News from the front desk Issue 471: If you’re feeling discombobulated by the crazy mental contagion of our world right now try this for some unsolicited advice: a good night’s sleep, an early morning walk in the sun, a bit of nature. The grass is still green, the sky mercifully blue, the ground solid underfoot. The ducks preening near the pond. The sensation that the world is spinning out of control will slow and maybe still for a while.
It helps if you’ve read one or two of the economists in the morning who casually and authoritatively mention that all this is will pass. The pandemic will become endemic, they say – normalised, like the regular flu. We’ll build immunity. Besides, we have deaths all the time that we don’t much remark on because we’re used to them. Like the thousands that die on the roads each year (1194). Or the tens of thousands that die each winter because their houses are poorly insulated or they can’t afford the heating (in 2015, about 10,338). Perspective helps.
Economically, we will soon be over this and get back to normal because our financial world is not too out of whack, the economists say.
We’re not sure about that. Recently we called out Australia’s economy as a house of cards. Four interest rate cuts in 12 months, an insecure gig economy, people struggling on the edge, while the asset bubble reaches stupid heights and a small cabal of fossil fuellers tells the government exactly where to spend our money and how. It’s enough to make anyone nervous. Especially when there’s (yet another) unprecedented event.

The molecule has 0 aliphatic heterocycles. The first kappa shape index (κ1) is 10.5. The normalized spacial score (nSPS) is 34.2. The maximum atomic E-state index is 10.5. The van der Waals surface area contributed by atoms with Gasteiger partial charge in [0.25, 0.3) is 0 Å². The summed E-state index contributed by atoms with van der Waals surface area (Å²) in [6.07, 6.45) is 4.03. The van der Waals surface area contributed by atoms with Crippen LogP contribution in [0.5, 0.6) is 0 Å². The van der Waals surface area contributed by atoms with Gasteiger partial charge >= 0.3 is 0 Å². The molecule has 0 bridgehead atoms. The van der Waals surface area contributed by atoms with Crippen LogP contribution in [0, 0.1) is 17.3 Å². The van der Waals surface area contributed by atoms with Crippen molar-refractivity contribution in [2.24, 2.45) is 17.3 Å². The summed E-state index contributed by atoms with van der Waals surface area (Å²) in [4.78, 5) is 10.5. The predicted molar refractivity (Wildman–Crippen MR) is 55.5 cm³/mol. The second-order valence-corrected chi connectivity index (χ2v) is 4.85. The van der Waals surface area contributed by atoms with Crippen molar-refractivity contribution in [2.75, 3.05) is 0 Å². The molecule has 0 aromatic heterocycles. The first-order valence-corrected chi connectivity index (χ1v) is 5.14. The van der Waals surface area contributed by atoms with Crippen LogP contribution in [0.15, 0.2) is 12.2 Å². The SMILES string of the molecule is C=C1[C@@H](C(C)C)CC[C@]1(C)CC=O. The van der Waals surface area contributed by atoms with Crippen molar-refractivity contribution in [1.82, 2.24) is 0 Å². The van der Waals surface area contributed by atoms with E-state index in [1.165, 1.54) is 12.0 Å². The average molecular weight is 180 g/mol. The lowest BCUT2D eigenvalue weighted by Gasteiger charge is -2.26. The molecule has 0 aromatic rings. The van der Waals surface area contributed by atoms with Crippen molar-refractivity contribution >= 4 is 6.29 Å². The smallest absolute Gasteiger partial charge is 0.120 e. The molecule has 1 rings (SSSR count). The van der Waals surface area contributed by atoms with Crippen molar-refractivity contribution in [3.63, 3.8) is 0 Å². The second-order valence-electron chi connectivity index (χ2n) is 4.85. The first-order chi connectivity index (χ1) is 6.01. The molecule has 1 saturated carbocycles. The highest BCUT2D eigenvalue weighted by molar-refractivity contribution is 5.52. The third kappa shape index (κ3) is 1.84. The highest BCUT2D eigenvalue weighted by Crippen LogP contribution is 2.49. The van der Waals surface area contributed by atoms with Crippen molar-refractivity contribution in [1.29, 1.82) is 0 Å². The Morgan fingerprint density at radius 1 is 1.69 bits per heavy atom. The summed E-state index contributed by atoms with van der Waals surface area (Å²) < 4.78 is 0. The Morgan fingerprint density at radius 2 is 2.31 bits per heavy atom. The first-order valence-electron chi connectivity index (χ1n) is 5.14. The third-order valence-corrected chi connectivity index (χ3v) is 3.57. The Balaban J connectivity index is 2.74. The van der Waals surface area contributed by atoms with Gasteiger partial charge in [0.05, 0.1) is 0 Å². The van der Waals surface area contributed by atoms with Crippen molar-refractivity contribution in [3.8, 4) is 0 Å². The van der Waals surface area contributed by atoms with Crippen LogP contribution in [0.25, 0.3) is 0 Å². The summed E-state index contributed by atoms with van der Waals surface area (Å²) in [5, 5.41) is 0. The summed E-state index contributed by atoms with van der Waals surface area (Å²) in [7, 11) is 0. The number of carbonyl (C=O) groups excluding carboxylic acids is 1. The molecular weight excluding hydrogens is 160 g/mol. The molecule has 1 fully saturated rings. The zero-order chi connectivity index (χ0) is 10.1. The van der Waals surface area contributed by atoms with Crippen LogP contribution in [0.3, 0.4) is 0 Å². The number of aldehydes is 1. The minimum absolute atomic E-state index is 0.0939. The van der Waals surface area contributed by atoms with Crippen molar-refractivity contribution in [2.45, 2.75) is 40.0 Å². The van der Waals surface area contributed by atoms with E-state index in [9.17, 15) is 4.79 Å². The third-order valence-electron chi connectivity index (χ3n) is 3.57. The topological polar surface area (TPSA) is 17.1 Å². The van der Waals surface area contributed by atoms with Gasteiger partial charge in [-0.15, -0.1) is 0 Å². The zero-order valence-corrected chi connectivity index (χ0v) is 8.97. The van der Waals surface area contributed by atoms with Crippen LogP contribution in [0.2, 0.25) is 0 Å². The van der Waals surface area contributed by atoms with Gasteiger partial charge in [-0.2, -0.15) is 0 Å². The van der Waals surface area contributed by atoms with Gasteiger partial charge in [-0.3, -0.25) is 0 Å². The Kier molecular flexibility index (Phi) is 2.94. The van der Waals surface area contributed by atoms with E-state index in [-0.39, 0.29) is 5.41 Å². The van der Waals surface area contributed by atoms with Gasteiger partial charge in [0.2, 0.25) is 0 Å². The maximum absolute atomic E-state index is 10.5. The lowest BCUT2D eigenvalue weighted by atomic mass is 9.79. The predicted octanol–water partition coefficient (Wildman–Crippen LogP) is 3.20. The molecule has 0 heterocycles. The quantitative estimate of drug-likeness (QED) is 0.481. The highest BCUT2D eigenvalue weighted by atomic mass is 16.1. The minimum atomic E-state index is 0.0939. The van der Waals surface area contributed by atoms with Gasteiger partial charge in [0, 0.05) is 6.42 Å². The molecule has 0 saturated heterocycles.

But during that calm walk you might think, what isn’t a house of cards? When you think about it, all economic values are collectively agreed concoctions. A house, in worth, is not a cent more than what we collectively agree it’s worth. Same with cars, money, even food.
Everything other than our magnificent environment (when it doesn’t turn on us) and our best human relationships – neither of which we can put a price on by the way – have no intrinsic value other than what we agree they have.
Usually that’s based on an ephemeral feeling or passion, which we are prepared to trade: less restaurant dining/more holidays, less car travel/cleaner air, less coal/better planet.
When something as mad as this virus comes around it’s worth remembering that it’s up to us to sift out the things that really matter to us and not worry about the transient rest.
So when we face the prospect of lock down (maybe two weeks too late) is that for all our fabulous technology and wealth creation, all of it pushing us into atomised being, it’s the prospect of not “grazing with the herd” that’s the most scary thing of all.
What, no conferences, universities, parties or big messy crowds like the Easter Show? No working with colleagues and getting excited with creative buzz?
Over Christmas, we got a taste of what losing nature feels like. Now we’re getting a taste of what losing our human connections might feel like. Big lessons.
We should always honour our teachers.
Meanwhile, from the heart of the property industry
Meanwhile from the heart of the property industry came an early morning call on Friday from a very well placed senior figure to say he could not make our 11 am appointment at the studio for our new podcast series because he’d been up all night talking to his global network of colleagues about the virus and what it means to business. And the talks would continue all day.
But still, what followed was gold: a frank and intense peek into the heart of the machinations serious leaders are grappling with in the property industry.
We decide to hold over the rest of “News from the Front Desk” until next week … this stuff is too hot.
Yep, there is hysteria and contagion.
With the economy, our source pointed to global debt that “since 2007 has increased by 50 per cent”. Reuters says by the end of last year it had surged to $255 trillion.